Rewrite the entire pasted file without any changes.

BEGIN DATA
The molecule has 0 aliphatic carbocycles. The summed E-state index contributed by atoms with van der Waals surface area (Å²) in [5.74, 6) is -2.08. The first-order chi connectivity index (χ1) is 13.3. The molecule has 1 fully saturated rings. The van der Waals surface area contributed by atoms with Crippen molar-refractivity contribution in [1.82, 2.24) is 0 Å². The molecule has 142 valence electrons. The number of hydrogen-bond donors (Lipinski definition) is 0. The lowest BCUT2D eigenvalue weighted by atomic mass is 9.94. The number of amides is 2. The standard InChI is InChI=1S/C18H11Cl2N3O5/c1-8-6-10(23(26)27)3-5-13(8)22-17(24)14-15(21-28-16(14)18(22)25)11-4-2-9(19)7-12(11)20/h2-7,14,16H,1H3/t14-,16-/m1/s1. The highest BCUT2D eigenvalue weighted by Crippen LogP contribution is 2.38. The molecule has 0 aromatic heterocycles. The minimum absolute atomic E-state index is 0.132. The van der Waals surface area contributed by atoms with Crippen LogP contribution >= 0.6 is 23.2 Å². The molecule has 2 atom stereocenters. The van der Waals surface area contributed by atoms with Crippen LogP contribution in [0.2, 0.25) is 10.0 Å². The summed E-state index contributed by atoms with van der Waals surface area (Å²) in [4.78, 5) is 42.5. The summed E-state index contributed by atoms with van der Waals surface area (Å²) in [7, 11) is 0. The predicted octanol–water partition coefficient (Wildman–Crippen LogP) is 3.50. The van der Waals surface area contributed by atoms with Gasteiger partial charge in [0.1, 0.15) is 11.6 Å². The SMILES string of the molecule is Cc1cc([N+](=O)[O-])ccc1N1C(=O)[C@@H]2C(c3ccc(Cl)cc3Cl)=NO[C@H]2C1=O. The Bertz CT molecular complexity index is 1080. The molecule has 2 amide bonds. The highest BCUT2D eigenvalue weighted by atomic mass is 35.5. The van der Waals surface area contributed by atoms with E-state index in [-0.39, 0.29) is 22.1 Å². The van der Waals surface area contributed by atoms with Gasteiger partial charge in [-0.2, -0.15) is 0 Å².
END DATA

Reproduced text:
The molecule has 0 aliphatic carbocycles. The summed E-state index contributed by atoms with van der Waals surface area (Å²) in [5.74, 6) is -2.08. The first-order chi connectivity index (χ1) is 13.3. The molecule has 1 fully saturated rings. The van der Waals surface area contributed by atoms with Crippen molar-refractivity contribution in [1.82, 2.24) is 0 Å². The molecule has 142 valence electrons. The number of hydrogen-bond donors (Lipinski definition) is 0. The lowest BCUT2D eigenvalue weighted by atomic mass is 9.94. The number of amides is 2. The standard InChI is InChI=1S/C18H11Cl2N3O5/c1-8-6-10(23(26)27)3-5-13(8)22-17(24)14-15(21-28-16(14)18(22)25)11-4-2-9(19)7-12(11)20/h2-7,14,16H,1H3/t14-,16-/m1/s1. The highest BCUT2D eigenvalue weighted by Crippen LogP contribution is 2.38. The molecule has 0 aromatic heterocycles. The minimum absolute atomic E-state index is 0.132. The van der Waals surface area contributed by atoms with Crippen LogP contribution >= 0.6 is 23.2 Å². The molecule has 2 atom stereocenters. The van der Waals surface area contributed by atoms with Crippen LogP contribution in [0.2, 0.25) is 10.0 Å². The summed E-state index contributed by atoms with van der Waals surface area (Å²) in [4.78, 5) is 42.5. The summed E-state index contributed by atoms with van der Waals surface area (Å²) in [7, 11) is 0. The predicted octanol–water partition coefficient (Wildman–Crippen LogP) is 3.50. The van der Waals surface area contributed by atoms with Gasteiger partial charge in [0.1, 0.15) is 11.6 Å². The SMILES string of the molecule is Cc1cc([N+](=O)[O-])ccc1N1C(=O)[C@@H]2C(c3ccc(Cl)cc3Cl)=NO[C@H]2C1=O. The Bertz CT molecular complexity index is 1080. The molecule has 2 amide bonds. The highest BCUT2D eigenvalue weighted by atomic mass is 35.5. The van der Waals surface area contributed by atoms with E-state index in [-0.39, 0.29) is 22.1 Å². The van der Waals surface area contributed by atoms with Gasteiger partial charge in [-0.2, -0.15) is 0 Å².